The EntityManager will search the local cache instead of the database only if it "believes" that all essential information necessary to perform the query are resident in the cache. If it "thinks" that the cache has been compromised, it should go back to the data source to satisfy the query.

Removing an entity compromises the cache. For sure it invalidates at least one query – the query that fetched it in the first place. But is that the only invalidated query? The EntityManager does not know. So it does the safe thing and forgets all queries.

You and I know (or we think we know) that removing a Customer or Address has no bearing on employees hired this year. The EntityManager cannot be so sure.

There are circumstances when (a) we have to remove an entity and (b) we are certain that no queries will be adversely affected. For example, our query may return entities which we’ve marked as inactive. We never want inactive entities in our cache but, for reasons we need not explain here, we have inactive entities in the cache.

We want to remove those entities. Being inactive they cannot possibly contribute to a correct query result.

Unfortunately, removing those entities clears the entire query cache. The EntityManager will satisfy future queries from the database until it has rebuilt its query cache.

This is not a problem if we rarely have to purge inactive entities. But what if we have to purge them after almost every query? (This is not a common scenario.) We will never have a query cache and we will always search the database. The performance of our application will degrade.

Fortunately, there is a RemoveEntities signature that can remove entities without clearing the query cache. In the full knowledge of the risk involved, we can call

EntityManager.RemoveEntities(entitiesToRemove, false)

The false parameter tells the EntityManager that is should not clear the query cache.

Remember: removing an entity and deleting it are different operations. Removing it from the cache erases it from client memory; it says nothing about whether or not the entity should be deleted from its permanent home in remote storage. “Delete”, on the other hand, is a command to expunge the entity from permanent storage. The “deleted” entity stays in cache until the program can erase it from permanent storage.

Cache use when disconnected

When the EntityManager is in the disconnected state, it will satisfy a navigation, or a query submitted with the Normal QueryStrategy, from the entity cache alone; it will not attempt to search the data source. The EntityManager raises an exception if it discovers during query processing that it can’t reach the data source and a query strategy has been specified that requires that the data source be accessed. See Take offline to learn more about disconnected operations.


Each business object carries a read-only EntityState property that indicates if the object is new, modified, marked for deletion, or unchanged since it was last retrieved.

It bears repeating that our local modifications affect only the cached copy of a business object, not its version in the data source. The data source version won’t be updated until the application tells the EntityManager to save the changed object.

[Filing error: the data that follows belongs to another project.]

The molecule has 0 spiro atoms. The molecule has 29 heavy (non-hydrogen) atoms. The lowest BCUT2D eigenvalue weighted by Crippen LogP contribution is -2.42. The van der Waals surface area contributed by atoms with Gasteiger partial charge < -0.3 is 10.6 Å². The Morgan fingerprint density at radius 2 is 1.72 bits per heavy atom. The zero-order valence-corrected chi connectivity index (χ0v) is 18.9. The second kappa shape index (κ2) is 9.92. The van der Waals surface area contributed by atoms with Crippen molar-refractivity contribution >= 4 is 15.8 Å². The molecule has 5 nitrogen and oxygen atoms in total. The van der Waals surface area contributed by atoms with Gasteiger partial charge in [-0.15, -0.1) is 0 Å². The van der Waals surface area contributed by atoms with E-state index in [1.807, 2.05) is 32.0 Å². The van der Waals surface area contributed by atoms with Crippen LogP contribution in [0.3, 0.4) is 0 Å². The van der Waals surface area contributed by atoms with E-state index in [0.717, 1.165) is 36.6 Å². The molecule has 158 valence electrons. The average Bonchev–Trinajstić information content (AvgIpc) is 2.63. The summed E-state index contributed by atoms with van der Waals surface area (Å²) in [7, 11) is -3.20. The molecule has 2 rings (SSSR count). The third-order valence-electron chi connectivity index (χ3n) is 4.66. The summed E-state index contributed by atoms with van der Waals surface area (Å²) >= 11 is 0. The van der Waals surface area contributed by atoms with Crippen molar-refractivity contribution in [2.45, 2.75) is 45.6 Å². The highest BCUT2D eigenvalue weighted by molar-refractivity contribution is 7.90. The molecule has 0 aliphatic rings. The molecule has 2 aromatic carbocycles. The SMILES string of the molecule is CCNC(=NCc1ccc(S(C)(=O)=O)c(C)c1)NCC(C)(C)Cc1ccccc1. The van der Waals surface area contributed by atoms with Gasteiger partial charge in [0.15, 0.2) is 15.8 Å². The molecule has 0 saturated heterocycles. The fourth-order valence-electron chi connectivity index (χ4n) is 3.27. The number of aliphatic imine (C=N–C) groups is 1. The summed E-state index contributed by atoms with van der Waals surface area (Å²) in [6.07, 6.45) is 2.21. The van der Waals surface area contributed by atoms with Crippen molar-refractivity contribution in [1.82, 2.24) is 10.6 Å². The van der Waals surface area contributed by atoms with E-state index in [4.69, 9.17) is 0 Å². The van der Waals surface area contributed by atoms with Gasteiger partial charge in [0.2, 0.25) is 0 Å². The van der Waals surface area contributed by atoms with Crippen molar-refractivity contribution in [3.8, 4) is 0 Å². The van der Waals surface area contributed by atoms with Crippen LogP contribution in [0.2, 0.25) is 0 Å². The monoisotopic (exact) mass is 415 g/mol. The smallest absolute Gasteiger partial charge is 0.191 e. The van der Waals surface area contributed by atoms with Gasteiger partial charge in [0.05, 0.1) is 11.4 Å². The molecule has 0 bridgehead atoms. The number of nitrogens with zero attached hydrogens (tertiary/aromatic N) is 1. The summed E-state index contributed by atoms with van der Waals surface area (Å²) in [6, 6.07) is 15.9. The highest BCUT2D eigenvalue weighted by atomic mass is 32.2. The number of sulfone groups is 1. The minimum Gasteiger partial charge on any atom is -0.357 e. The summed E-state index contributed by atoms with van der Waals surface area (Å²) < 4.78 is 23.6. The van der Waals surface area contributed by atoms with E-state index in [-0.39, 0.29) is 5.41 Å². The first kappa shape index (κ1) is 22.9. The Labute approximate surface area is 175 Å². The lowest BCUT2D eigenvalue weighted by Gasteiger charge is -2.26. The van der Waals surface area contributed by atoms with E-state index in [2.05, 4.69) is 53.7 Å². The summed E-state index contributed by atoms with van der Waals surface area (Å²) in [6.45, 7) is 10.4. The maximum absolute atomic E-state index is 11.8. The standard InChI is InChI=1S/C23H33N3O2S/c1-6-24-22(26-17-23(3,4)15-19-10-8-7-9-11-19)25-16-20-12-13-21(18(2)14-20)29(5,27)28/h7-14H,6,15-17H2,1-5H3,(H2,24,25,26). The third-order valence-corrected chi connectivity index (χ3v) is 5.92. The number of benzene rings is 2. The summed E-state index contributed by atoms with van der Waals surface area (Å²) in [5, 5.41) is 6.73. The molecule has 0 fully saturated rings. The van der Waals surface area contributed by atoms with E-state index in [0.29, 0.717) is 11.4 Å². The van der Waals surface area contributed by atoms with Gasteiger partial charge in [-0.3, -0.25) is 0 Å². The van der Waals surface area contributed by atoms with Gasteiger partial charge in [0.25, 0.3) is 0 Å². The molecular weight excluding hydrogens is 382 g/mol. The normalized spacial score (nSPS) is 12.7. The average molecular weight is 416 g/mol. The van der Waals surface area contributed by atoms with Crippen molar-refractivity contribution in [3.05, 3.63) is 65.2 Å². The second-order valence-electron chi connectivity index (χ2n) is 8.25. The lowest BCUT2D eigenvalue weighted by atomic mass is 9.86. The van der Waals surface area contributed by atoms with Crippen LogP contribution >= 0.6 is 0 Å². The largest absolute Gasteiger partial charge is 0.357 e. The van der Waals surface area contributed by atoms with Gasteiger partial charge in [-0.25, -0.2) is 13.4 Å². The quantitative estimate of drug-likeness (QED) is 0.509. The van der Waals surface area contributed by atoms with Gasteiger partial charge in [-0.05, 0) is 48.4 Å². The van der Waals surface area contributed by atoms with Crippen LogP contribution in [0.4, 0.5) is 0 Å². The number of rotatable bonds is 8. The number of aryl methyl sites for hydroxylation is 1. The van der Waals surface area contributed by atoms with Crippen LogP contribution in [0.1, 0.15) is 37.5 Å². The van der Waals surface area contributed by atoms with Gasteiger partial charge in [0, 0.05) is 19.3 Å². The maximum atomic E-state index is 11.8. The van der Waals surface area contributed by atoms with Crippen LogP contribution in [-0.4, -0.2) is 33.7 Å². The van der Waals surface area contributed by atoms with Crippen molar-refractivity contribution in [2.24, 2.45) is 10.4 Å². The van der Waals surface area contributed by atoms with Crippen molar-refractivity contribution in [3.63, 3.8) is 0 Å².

It follows that the data source version can differ from our cached copy either because we modified the cached copy or because another user saved a different version to the data source after we retrieved our copy.

It would be annoying at best if the EntityManager overwrote our local changes each time it queried the data source. Fortunately, in a normal query, the EntityManager will only replace an unmodified version of an object already in the cache; our modified objects are preserved until we save or undo them.

Stale entity data

All of this is convenient. But what if another user has made changes to a cached entity? The local application is referencing the cached version and is unaware of the revisions. For the remainder of the user session, the application will be using out-of-date data.

The developer must choose how to cope with this possibility. Delayed recognition of non-local changes is often acceptable. A list of U.S. States or zip codes is unlikely to change during a user session. Employee name changes may be too infrequent and generally harmless to worry about. In such circumstances the default caching and query behavior is fine.

If concurrency checking is enabled and the user tries to save a changed object to the data source, DevForce will detect the collision with the previously modified version in the data source. The update will fail and DevForce will report this failure to the application which can take steps to resolve it.

Some objects are so volatile and critical that the application must be alert to external changes. The developer can implement alternative approaches to maintaining entity currency by invoking optional DevForce facilities for managing cached objects and forcing queries that go to the data source and merge the results back into the cache.

The facilities for this are detailed in the Query Strategy section.

Created by DevForce on February 08, 2011 12:10